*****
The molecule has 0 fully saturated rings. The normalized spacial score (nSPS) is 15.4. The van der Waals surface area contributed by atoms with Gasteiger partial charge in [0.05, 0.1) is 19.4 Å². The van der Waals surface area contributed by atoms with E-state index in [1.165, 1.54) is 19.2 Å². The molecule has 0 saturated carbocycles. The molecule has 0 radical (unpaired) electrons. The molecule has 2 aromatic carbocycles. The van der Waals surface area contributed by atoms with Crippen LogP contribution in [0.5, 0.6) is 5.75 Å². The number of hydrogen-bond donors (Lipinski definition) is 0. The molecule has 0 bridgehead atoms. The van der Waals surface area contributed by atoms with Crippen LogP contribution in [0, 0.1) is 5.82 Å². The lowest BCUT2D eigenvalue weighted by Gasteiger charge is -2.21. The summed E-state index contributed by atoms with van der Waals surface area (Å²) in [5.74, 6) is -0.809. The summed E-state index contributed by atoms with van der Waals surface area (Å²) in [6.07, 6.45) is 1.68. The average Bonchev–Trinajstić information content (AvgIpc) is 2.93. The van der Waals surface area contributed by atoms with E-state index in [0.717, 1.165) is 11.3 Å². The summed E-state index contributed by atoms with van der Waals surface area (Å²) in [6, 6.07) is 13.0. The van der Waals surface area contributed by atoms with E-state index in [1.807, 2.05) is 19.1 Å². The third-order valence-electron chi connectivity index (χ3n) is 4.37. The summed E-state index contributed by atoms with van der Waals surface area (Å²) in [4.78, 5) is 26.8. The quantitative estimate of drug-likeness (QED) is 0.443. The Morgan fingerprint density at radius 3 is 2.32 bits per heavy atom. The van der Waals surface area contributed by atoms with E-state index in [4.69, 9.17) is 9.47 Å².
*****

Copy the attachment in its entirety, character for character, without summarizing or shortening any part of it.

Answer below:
The molecule has 0 fully saturated rings. The normalized spacial score (nSPS) is 15.4. The van der Waals surface area contributed by atoms with Gasteiger partial charge in [0.05, 0.1) is 19.4 Å². The van der Waals surface area contributed by atoms with E-state index in [1.165, 1.54) is 19.2 Å². The molecule has 0 saturated carbocycles. The molecule has 0 radical (unpaired) electrons. The molecule has 2 aromatic carbocycles. The van der Waals surface area contributed by atoms with Crippen LogP contribution in [0.5, 0.6) is 5.75 Å². The number of hydrogen-bond donors (Lipinski definition) is 0. The molecule has 0 bridgehead atoms. The van der Waals surface area contributed by atoms with Crippen LogP contribution in [0, 0.1) is 5.82 Å². The lowest BCUT2D eigenvalue weighted by Gasteiger charge is -2.21. The summed E-state index contributed by atoms with van der Waals surface area (Å²) in [5.74, 6) is -0.809. The summed E-state index contributed by atoms with van der Waals surface area (Å²) in [6.07, 6.45) is 1.68. The average Bonchev–Trinajstić information content (AvgIpc) is 2.93. The van der Waals surface area contributed by atoms with E-state index in [0.717, 1.165) is 11.3 Å². The summed E-state index contributed by atoms with van der Waals surface area (Å²) in [6, 6.07) is 13.0. The van der Waals surface area contributed by atoms with E-state index in [1.807, 2.05) is 19.1 Å². The third-order valence-electron chi connectivity index (χ3n) is 4.37. The summed E-state index contributed by atoms with van der Waals surface area (Å²) in [4.78, 5) is 26.8. The quantitative estimate of drug-likeness (QED) is 0.443. The Morgan fingerprint density at radius 3 is 2.32 bits per heavy atom. The van der Waals surface area contributed by atoms with E-state index in [4.69, 9.17) is 9.47 Å².